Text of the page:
100

San Francisco Chronicle

By Mick LaSalle
In Darkness is an extraordinary movie, and somehow good art creates its own uplift.
Full Review
91

Entertainment Weekly

By Lisa Schwarzbaum
The fine Polish director Agnieszka Holland (Europa Europa) pays her respects with a daringly murky-looking movie that demands viewers enter the void too and meet Socha and his Jews as real, flawed men and women behaving in flawed ways under suffocating conditions.
Full Review
85

NPR

By Ella Taylor
The elephant in the room of any discussion of Poland and the Jews is that country's less-than-glorious record of betrayal and collaboration with the Nazis. Holland, who is half-Jewish and whose mother was active in the Polish Resistance, doesn't shrink from that legacy.
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80

Wall Street Journal

By John Anderson
What makes this nominee for the best-foreign-film Oscar singular among Holocaust movies is the way it characterizes the banality of life underground.
Full Review
80

The Hollywood Reporter

By Todd McCarthy
This story of suffering and almost inadvertent humanitarianism is harrowing, engrossing, claustrophobic and sometimes literally hard to watch.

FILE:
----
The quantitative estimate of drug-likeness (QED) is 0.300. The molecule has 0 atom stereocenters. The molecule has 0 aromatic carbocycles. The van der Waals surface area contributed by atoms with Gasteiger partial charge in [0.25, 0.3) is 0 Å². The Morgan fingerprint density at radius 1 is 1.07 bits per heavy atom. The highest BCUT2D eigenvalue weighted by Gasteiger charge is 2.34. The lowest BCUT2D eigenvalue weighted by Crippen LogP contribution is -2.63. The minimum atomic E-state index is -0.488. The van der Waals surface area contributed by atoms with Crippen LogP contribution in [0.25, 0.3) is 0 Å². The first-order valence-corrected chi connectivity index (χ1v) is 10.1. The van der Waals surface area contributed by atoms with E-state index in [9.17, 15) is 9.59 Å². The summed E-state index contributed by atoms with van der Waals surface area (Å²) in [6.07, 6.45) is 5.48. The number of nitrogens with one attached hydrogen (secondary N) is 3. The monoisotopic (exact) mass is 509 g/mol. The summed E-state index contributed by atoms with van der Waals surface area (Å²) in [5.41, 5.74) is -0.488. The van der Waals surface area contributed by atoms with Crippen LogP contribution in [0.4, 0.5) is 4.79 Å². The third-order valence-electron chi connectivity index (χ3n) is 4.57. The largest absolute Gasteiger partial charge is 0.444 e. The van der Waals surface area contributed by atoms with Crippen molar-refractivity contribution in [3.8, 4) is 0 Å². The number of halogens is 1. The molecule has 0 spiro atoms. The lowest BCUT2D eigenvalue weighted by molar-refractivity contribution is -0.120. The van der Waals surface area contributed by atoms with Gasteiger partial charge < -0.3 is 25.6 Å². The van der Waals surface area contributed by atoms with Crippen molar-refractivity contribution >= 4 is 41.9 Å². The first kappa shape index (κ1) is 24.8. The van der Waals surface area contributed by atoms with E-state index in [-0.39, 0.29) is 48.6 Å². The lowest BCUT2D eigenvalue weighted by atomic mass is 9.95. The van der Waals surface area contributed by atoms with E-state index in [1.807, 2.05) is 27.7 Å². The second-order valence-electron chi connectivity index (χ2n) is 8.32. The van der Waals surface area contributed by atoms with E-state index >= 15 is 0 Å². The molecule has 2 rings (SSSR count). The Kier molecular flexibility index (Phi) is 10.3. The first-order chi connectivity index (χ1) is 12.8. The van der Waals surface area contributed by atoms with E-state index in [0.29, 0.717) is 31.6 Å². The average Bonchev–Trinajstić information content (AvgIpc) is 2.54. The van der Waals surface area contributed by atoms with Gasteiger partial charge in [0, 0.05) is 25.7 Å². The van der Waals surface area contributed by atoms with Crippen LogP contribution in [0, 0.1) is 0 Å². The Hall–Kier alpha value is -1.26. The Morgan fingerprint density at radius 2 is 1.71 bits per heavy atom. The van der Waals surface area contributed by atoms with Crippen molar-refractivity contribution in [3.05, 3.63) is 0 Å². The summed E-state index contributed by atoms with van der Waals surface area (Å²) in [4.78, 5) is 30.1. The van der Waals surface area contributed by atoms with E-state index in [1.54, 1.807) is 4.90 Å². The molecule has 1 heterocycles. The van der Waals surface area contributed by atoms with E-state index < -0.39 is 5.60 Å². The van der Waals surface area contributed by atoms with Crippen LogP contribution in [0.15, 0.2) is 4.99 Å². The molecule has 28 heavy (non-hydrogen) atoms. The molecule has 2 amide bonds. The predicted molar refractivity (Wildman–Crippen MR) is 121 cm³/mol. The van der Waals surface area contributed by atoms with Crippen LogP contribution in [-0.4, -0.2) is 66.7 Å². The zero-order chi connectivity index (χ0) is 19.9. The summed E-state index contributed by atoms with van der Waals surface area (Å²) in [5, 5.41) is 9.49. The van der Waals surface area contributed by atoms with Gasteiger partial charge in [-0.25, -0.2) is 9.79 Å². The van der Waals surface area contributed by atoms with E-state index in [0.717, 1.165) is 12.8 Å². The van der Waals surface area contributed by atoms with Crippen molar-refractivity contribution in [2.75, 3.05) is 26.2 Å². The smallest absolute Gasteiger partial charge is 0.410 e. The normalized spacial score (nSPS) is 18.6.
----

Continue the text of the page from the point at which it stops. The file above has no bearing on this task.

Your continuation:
Full Review
80

New York Daily News

By Elizabeth Weitzman
It's a transformation as wrenching to watch as it is vital to remember.
Full Review
75

Rolling Stone

By Peter Travers
In Darkness is an agonizing experience, especially when Jews are publicly humiliated in the streets and a driving rainstorm nearly drowns those cowering in the depths. Holland means to shake you. In Darkness has the power to haunt will haunt your dreams.
Full Review
75

Philadelphia Inquirer

By Steven Rea
The filmmaker, whose career took off with a very different sort of Holocaust film, 1990's Oscar-nominated "Europa Europa," understands that most of these stories arrive at a point of unspeakable, incomprehensible horror.
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75

Boston Globe

By Ty Burr
In Darkness is a disaster movie, and the disaster is the Holocaust. In the space between the two halves of that sentence, you have what works about the film and what's a little creepy.
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55

Movieline

By Michelle Orange
Rather than beginning with the assumption that there is no possibility of our coming to know that kind of suffering exactly and using imagination and insight to truly take us inside the Lvov Jews' plight, Holland makes the base conditions of their confinement a narrative as well as aesthetic priority. And frankly it's boring as shit.
Full Review
74 out of 100
Generally favorable reviews
Metascore® based on all critic reviews. Scores range from 0 to 100, with higher scores indicating more favorable reviews.